The two towers at the center of this postcard, which Irving mailed from Battle Creek on October 8, 1938, made it incredibly easy to recreate the shot. Here’s my best attempt.
In this shot, you can see the scaffolding hanging off of the tower at 25 W. Michigan, a landmark in the midst of a serious renovation. The one further back and to the right has already been renovated and transformed into Battle Creek Tower, a high rise of luxury condominiums (read their brochure here). Their website has a brief history:
Construction on the Battle Creek Tower began on August 20, 1930, and was open to the public on June 20, 1931. Originally home to the Central National Bank, it was complete with modern features and was the first high-rise to be built in downtown Battle Creek. To preserve the history and significance of the Tower, a copper box time capsule was sealed inside a building cornerstone during the dedication ceremony in 1931.
It goes on to talk about Roger Hinman’s purchase of the building in 2000 as well as how the building’s location in a so-called “renaissance zone” could provide tax benefits to residents. Well, isn’t that nice. I’m sure the 60-year-old homeless gentleman I met walking through Friendship park who has been sleeping under awnings and carrying paint cans at a facility a distant bus ride away to afford food would appreciate that.
I hate to sound pessimistic or contrarian here; I’m genuinely supportive of the local spirit that Battle Creek has, and support any sustainable efforts to regain some of the glory they seemed to encapsulate at (ironically) the Depression era. The key word, though, is sustainable. Heritage Tower, on the left and closer to my vantage point, according to the Battle Creek Enquirer, has been undergoing renovations for well over two years. They were initially eyeing a completion date in early 2019, but from what I saw it looked like they still had plenty of work to do.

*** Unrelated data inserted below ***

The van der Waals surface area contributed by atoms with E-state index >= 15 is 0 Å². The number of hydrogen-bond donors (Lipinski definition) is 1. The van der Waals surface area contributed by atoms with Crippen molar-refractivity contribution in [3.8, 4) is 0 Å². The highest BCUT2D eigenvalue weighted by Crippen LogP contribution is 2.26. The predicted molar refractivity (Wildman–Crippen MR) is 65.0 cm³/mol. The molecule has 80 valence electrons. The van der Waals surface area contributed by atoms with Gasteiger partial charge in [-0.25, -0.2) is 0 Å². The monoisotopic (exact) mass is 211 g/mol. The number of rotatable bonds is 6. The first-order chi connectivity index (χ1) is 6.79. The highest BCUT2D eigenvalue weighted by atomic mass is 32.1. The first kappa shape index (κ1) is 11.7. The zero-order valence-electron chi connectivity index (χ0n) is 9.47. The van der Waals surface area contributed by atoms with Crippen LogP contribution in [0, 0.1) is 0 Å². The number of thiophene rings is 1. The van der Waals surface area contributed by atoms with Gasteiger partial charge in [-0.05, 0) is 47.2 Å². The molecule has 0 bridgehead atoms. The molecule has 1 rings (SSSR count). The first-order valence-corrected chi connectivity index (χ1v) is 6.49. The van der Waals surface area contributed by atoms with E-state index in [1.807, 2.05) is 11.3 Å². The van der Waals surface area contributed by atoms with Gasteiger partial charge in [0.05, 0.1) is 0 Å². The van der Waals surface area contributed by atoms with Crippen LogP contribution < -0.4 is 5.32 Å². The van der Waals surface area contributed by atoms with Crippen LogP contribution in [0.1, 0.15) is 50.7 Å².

One other noticeable landmark shift was the extinct Hotel Milner. In the 30’s, they charged the whopping rate of $1 per day (which is a little more than $15 per day adjusting for inflation – still an incredibly cheap rate). I was somewhat surprised to find a historical placard commemorating the hotel on the Parking Lot sign, considering how blatantly the building had been ripped out of the lot. The signage, placard, and the old building’s bone cage are more visible on this shot here. It just looks…off.
Additionally, had I not had the Heritage and Battle Creek Towers for reference points, I would have had fun tracing that gorgeous, highly recognizable trim in the postcard image back to the building at 26 W. Michigan:
So what did I learn about Battle Creek? A lot. As easy as it may be to be skeptical of language developers use to sell luxury high-rises to one of Michigan’s struggling small cities, Battle Creek does appear to be a canvas for young entrepreneurs to experiment, most of whom I imagine have been there for generations. Also, I found out that Sojourner Truth spent her twilight years living in Battle Creek, and the city finally gave her her due with a memorial at a major intersection.
Did YOU know that Sojourner Truth spent the remainder of her life in Michigan after the decades she spent campaigning for the rights of women and minorities around the country? Did you know who Sojourner Truth was? Tend to that second question first. Did you know that New York didn’t abolish slavery until 1828? I didn’t! But now I do, mostly because my great-grandfather decided to send a couple of postcards from “the breakfast capital of the world” 81 years ago.
Tune back in soon for The Ben Irving Postcard Project Visits Kalamazoo!